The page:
After another 15 minutes alone with Marbley, defendant was taken into a different interview room, where he gave a new statement to the police. He admitted that he, rather than Marbley, was the shooter and that Marbley had not shot or chased anyone that night. He explained that he had called Malvo and asked him to bring some drugs to 79th Avenue and Rudsdale Street, but that when he came he did not have the drugs. Defendant thought Malvo was setting him up so he shot at the car and continued to shoot Malvo as he got out of the car. He also chased Scott down the street and hit him with his gun. Later, defendant stated that he had not intended to buy drugs from Malvo but was planning to rob him. Still later he denied that he planned to rob Malvo.
On May 12, 2000, defendant was charged by amended information with the murder of Shawn Malvo (Pen. Code, § 187, subd. (a)). Count 1 further alleged that defendant committed the murder while engaged in a robbery within the meaning of Penal Code section 190.2, subdivision (a)(17)(A). Count 2 charged defendant with the attempted murder of Kenneth Scott (Pen. Code, §§ 187, 664, subd. (a)). Counts 1 and 2 also alleged that defendant personally used a firearm (Pen. Code, §§ 1203.06, subd. (a)(1), 12022.5, subd. (a)(1), 12022.53, subd. (c)), personally and intentionally discharged a firearm (Pen. Code, § 12022.53, subd. (c)), and personally and intentionally discharged a firearm which proximately caused great bodily injury on the victim (Pen. Code, § 12022.7, subd. (b)). Count 3 charged defendant with shooting at an occupied vehicle (Pen. Code, § 246) and also alleged that the offense was a serious felony under Penal Code section 1192.7, subdivision (c)(8). Count 4 charged defendant with assault with a firearm (Pen. Code, § 245, subd. (a)(2)) and also alleged that defendant had personally used a firearm and personally inflicted great bodily injury (Pen. Code, §§ 12022.5, subd. (a)(1), 12022.7, subd. (b)) causing the offense to become a serious and violent felony within the meaning of Penal Code sections 1192.7, subdivision (c)(8) and 667.5, subdivision (c)(8). Defendant pled not guilty and denied the special allegations.
On September 1, 2000, defendant moved to suppress his statements under Penal Code section 1538.5 on the ground that they were the product of an illegal detention in violation of the Fourth Amendment of the United States Constitution and Vehicle Code section 40302. The parties stipulated that the motion could be decided on the preliminary hearing transcript, which included the testimony of Anderson regarding the traffic stop and of Longmire regarding the subsequent police interrogation. The trial court found that the police had probable cause to arrest defendant on the Vehicle Code offense, but not for murder. The court considered defendant's postarrest detention on the night of April 30 troubling, but concluded nonetheless that the officers had acted reasonably under the circumstances, and therefore denied the motion.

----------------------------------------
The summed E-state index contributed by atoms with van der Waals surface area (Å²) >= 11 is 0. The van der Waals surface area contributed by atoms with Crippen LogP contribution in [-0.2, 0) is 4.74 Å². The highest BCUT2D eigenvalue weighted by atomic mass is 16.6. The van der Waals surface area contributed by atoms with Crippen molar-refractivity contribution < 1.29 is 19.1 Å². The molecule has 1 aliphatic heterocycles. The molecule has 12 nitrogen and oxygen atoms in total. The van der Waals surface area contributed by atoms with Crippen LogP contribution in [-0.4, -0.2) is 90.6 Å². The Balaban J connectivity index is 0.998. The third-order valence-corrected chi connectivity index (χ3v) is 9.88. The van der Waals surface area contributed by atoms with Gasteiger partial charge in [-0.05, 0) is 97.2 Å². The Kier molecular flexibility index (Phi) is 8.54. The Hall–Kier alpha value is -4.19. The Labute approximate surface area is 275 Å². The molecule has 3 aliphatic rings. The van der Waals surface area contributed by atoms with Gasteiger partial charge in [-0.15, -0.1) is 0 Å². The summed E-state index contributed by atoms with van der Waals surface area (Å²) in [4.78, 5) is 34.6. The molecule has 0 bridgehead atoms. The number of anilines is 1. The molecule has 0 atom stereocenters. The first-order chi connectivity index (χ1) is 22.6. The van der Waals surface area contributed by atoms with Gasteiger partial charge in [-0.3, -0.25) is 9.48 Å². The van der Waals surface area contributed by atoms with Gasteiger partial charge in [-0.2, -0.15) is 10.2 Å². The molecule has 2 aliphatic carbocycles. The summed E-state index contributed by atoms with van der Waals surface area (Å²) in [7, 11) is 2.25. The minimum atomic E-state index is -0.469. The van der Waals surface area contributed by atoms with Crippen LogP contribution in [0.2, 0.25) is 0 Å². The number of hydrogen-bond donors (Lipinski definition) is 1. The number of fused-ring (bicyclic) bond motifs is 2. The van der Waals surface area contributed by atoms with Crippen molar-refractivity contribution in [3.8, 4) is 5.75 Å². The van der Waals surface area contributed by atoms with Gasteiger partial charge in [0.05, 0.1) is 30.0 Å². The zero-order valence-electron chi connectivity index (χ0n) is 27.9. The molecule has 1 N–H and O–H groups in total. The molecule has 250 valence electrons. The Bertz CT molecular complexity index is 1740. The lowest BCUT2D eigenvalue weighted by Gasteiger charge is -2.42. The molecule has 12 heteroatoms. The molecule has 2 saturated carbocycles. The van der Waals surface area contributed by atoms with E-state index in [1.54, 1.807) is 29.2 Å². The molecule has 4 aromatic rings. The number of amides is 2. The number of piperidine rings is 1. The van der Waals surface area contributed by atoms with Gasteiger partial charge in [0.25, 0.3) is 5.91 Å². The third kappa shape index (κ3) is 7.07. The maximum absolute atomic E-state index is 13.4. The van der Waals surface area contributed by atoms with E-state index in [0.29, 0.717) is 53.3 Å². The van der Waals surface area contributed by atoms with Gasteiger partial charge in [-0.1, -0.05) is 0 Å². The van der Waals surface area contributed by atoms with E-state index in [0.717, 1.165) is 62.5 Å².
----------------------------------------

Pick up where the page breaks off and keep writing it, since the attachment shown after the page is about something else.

At the start of trial, defendant again moved to suppress his statements, this time on the ground that they were involuntary. Defendant argued that he did not knowingly and intelligently waive his Miranda rights and that the police coerced his May 3 confession by placing him alone in the room with Marbley. At the hearing under Evidence Code section 402, Longmire testified again regarding his investigation and interrogation of defendant. Defendant called Dr. Timothy Derning, a psychologist with a specialty in developmental disabilities, who testified that defendant had an I.Q. of only 64, which placed him in the first percentile of the general population. Dr. Derning performed a number of tests on defendant to measure his cognitive functioning, each of which demonstrated significant disability. Dr. Derning also gave defendant a legal forensic test, referred to as the "Grisso test," to determine his ability to understand the Miranda waivers. Defendant scored 8 out of 8 for his comprehension of Miranda rights, 10 out of 12 for recognition, 8 out of 12 for vocabulary, but only 19 out of 30 for the functional application with hypotheticals. Dr. Derning testified that although defendant appeared superficially to perform adequately on the tests, his score on the application section of the test was worse than 98 percent of those who have taken the test. In his opinion, the test results showed that while defendant could remember the text of the warning, he lacked the ability to understand how to apply it. Defendant's answers indicated that he did not understand the Miranda warnings to be protections. He confused the right not to incriminate oneself with perjury, and when asked what would happen if the judge finds that a person did not talk to the police, he answered that the person would get a longer sentence. He also believed the Miranda warnings were different for guilty and innocent people. The trial court denied defendant's motion.